Sancochado – A robust soup for weekend appetites

South America is in the middle of winter right now, and cold days call for something warm, nurturing and comforting. This immediately brings one dish to my mind, and feeling nostalgic about it is inevitable. The delicious meal I’m thinking about is called sancochado, a hearty soup consisting of many ingredients and parts to it that have charmed Peruvian palates for decades.

Some say sancochado is a variation of some Spanish soups, like cocido or olla podrida. Whatever the story behind it, Limeños embraced this dish with such a passion, that having sancochado for lunch was -and still is- a huge event. When it first became popular, people used to make it with 12 meats, including beef, pork -fresh and smoked-, sausages, poultry, and there’s not enough space here to name the whole list. Root vegetables, and cabbage were cooked in separate saucepans, sometimes with rice and garbanzo beans. In more recent years the vegetables have remained but the meats have been reduced to one or two kinds, as health conscious Peruvians don´t dare to eat like their predecessors.

To serve sancochado, place the vegetables, garbanzos (if using), and meats in a large serving plate. Strain the flavorful broth and serve in consomé or soup bowls, accompanied by slices of lime. Several sauces are served at the same time. You may choose huancaina sauce, salsa criolla, rocoto or aji amarillo sauces, among many others. Some restaurants make a big event around their sancochados and their famous sauces, which are usually the specialty on Sundays. Yet another reason to not want Mondays to come so soon…

Recipe type: Soup
Prep time: 
Cook time: 
Total time: 
Serves: 6
  • 2 pounds beef chuck roast, boneless
  • 5 celery ribs, cut in three parts
  • 3 carrots, cut in three parts
  • 2 onions, cut in half
  • Salt and pepper
  • 1 tablespoon dried oregano
  • 1 sprig fresh hierbabuena
  • 2 corn ears, cooked
  • 2 sweet potatoes, cooked and cut in thick slices
  • 4 potatoes, peeled and cut in half
  • 1 pound yucca, peeled and cut in thick slices
  • 1 medium cabbage, cut in six parts lengthwise
  • Huancaina sauce
  • Salsa criolla
  1. Put the meat, celery, carrot and onion in a saucepan with water to cover, and the lid on, over high heat. Add salt pepper, oregano and hierbabuena. Bring to a boil and turn the heat to medium low. Simmer for 2.5 hours until the meat is fork tender, skimming every now and then.
  2. When the corn and sweet potatoes are tender, let them cool, and cut the corn in three parts and the sweet potatoes in two parts.
  3. When the meat is fork tender add the potatoes, and yucca, and cook for about 20 more minutes until the vegetables are tender too. Add cabbage and cook for 5 more minutes. Taste for seasoning, and add salt and pepper, to taste.
  4. Place the meat and vegetables in a serving plate and strain the broth, serving it in a soup bowl.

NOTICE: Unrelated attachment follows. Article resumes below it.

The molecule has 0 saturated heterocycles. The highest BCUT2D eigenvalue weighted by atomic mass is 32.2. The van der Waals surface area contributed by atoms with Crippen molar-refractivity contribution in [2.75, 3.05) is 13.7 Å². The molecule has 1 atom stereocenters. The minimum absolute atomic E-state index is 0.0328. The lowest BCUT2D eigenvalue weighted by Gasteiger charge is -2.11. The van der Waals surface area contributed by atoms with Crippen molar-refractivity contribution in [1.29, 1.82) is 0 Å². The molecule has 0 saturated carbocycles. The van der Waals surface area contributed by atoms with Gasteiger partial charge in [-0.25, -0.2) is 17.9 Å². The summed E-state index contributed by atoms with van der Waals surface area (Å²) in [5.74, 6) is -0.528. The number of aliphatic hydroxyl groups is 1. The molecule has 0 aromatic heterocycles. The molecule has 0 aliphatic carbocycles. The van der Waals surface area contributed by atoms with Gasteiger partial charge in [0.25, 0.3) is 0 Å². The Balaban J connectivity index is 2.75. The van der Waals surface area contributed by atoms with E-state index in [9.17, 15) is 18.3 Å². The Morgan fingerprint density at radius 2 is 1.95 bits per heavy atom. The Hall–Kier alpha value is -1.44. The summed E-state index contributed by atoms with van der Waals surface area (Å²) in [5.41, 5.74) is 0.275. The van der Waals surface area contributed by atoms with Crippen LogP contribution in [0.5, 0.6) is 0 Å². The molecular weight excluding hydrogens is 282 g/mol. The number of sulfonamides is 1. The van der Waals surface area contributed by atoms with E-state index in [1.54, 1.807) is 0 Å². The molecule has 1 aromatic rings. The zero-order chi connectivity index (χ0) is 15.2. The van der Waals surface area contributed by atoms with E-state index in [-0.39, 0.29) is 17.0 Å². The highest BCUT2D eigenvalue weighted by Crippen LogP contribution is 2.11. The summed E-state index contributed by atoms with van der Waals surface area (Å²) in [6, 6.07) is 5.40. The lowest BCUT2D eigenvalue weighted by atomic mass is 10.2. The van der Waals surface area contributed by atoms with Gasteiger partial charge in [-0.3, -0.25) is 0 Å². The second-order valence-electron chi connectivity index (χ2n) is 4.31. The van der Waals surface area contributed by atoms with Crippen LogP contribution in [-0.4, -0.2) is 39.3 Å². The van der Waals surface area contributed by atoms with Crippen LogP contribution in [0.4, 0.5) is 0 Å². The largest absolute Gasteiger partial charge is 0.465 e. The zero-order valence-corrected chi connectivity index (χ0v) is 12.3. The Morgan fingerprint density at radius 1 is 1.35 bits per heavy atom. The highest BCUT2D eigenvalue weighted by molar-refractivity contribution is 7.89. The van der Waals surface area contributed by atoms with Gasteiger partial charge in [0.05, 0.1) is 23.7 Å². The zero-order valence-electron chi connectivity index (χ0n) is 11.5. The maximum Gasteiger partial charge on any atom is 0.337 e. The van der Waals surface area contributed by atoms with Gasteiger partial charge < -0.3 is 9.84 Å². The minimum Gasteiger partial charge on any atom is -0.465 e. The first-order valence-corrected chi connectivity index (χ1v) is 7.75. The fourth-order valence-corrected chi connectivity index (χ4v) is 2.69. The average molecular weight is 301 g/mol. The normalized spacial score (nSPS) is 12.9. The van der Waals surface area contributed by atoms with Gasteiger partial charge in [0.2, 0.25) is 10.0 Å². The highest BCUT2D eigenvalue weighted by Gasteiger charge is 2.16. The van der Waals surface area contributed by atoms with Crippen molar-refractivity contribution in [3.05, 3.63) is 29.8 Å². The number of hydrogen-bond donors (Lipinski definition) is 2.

1. yum…it’s almost that time of year for this. I’ve never made one, but maybe this year will be my year.

  2. I love soups in winter and the potatoes soak up such a yummy flavor.

  3. ay mija, don’t take this personally or the wrong way, but the word sancocho is just to icky to me! LOL! always has been! Not sure why. But, I loooove the soup varieties!

  4. I hope I remember this for winter. We love making and eating soups when it is cold outside! Thanks so much for the recipe.

  5. Oops. That was supposed to be 5 stars!

  6. Love it! Thanks

  7. Wow, I’ve spent an hour perusing many of the recipes and their introductions…amazing food! I was lucky enough to be in a wonderful relationship with a Salvadoran man and tasted many great foods. A Guatemalan friend makes a turkey or chicken dish baked in the oven that has a delicious sauce that is served with rice and contains copious amounts of green olives. I would love it if you knew this recipe!

    • Glad you like our recipes, Margaret. We´ll let you know about that turkey with olives. In El Salvador they have a delicious dish called Gallo en Chicha. Have you tried it yet?

      • I may have but I would not remember the name if I had asked what it was! I can make Pollo Guisado, although it’s not exactly right! I make a good adobo and quesadilla salvadorena (similar to a rich cake using queso and crema). I can make a basic pupusa! I am not currently running in those circles so much and I miss learning new great spanish food.

        • I love Salvadoran quesadilla. I used to make it in Peru using Parmesan cheese and queso de Paria in the same proportions. It was amazing. In El Salvador they use a different kind of cheese, not available in Peru. Thanks for visiting, Margaret!

  8. This soup and preparation is very similar to Caldo de Res, a very simple but wonderful blend of great flavors. This soup could be eaten any time of day! I can’t wait to try it.

  9. Me pregunto si se le debe agregar ajo.

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